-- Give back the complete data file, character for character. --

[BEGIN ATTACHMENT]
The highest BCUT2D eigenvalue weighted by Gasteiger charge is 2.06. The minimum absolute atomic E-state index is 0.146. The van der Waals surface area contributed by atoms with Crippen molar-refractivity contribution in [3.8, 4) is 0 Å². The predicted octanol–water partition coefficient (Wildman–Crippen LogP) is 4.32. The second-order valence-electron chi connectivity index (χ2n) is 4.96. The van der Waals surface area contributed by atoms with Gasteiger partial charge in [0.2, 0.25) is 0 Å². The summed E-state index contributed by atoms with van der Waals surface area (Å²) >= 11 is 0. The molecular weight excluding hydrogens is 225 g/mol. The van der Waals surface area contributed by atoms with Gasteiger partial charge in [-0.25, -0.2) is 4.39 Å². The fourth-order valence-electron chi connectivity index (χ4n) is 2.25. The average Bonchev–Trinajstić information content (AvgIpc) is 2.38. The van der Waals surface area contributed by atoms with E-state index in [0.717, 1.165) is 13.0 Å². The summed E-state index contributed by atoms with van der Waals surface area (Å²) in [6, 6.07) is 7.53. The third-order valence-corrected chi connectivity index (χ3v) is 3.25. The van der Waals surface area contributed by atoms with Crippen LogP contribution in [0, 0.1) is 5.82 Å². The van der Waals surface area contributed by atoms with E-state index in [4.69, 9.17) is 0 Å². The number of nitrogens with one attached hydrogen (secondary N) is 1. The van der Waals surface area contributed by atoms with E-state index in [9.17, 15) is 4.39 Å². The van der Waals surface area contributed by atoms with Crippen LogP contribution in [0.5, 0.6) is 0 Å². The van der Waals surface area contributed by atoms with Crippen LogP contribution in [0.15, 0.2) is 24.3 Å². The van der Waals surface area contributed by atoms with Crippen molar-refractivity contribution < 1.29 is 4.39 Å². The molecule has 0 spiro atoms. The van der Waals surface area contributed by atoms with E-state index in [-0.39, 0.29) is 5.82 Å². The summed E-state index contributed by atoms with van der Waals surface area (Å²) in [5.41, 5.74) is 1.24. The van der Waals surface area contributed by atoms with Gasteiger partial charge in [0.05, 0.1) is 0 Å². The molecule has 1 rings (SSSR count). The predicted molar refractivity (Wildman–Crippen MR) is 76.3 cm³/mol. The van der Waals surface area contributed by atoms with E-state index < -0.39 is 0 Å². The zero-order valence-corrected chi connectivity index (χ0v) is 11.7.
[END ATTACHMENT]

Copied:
The highest BCUT2D eigenvalue weighted by Gasteiger charge is 2.06. The minimum absolute atomic E-state index is 0.146. The van der Waals surface area contributed by atoms with Crippen molar-refractivity contribution in [3.8, 4) is 0 Å². The predicted octanol–water partition coefficient (Wildman–Crippen LogP) is 4.32. The second-order valence-electron chi connectivity index (χ2n) is 4.96. The van der Waals surface area contributed by atoms with Gasteiger partial charge in [0.2, 0.25) is 0 Å². The summed E-state index contributed by atoms with van der Waals surface area (Å²) >= 11 is 0. The molecular weight excluding hydrogens is 225 g/mol. The van der Waals surface area contributed by atoms with Gasteiger partial charge in [-0.25, -0.2) is 4.39 Å². The fourth-order valence-electron chi connectivity index (χ4n) is 2.25. The average Bonchev–Trinajstić information content (AvgIpc) is 2.38. The van der Waals surface area contributed by atoms with E-state index in [0.717, 1.165) is 13.0 Å². The summed E-state index contributed by atoms with van der Waals surface area (Å²) in [6, 6.07) is 7.53. The third-order valence-corrected chi connectivity index (χ3v) is 3.25. The van der Waals surface area contributed by atoms with Crippen LogP contribution in [0, 0.1) is 5.82 Å². The van der Waals surface area contributed by atoms with E-state index in [4.69, 9.17) is 0 Å². The number of nitrogens with one attached hydrogen (secondary N) is 1. The van der Waals surface area contributed by atoms with E-state index in [9.17, 15) is 4.39 Å². The van der Waals surface area contributed by atoms with Crippen LogP contribution in [0.5, 0.6) is 0 Å². The van der Waals surface area contributed by atoms with Crippen LogP contribution in [0.15, 0.2) is 24.3 Å². The van der Waals surface area contributed by atoms with Crippen molar-refractivity contribution < 1.29 is 4.39 Å². The molecule has 0 spiro atoms. The van der Waals surface area contributed by atoms with E-state index in [-0.39, 0.29) is 5.82 Å². The summed E-state index contributed by atoms with van der Waals surface area (Å²) in [5.41, 5.74) is 1.24. The van der Waals surface area contributed by atoms with Gasteiger partial charge in [0.05, 0.1) is 0 Å². The molecule has 1 rings (SSSR count). The predicted molar refractivity (Wildman–Crippen MR) is 76.3 cm³/mol. The van der Waals surface area contributed by atoms with E-state index < -0.39 is 0 Å². The zero-order valence-corrected chi connectivity index (χ0v) is 11.7.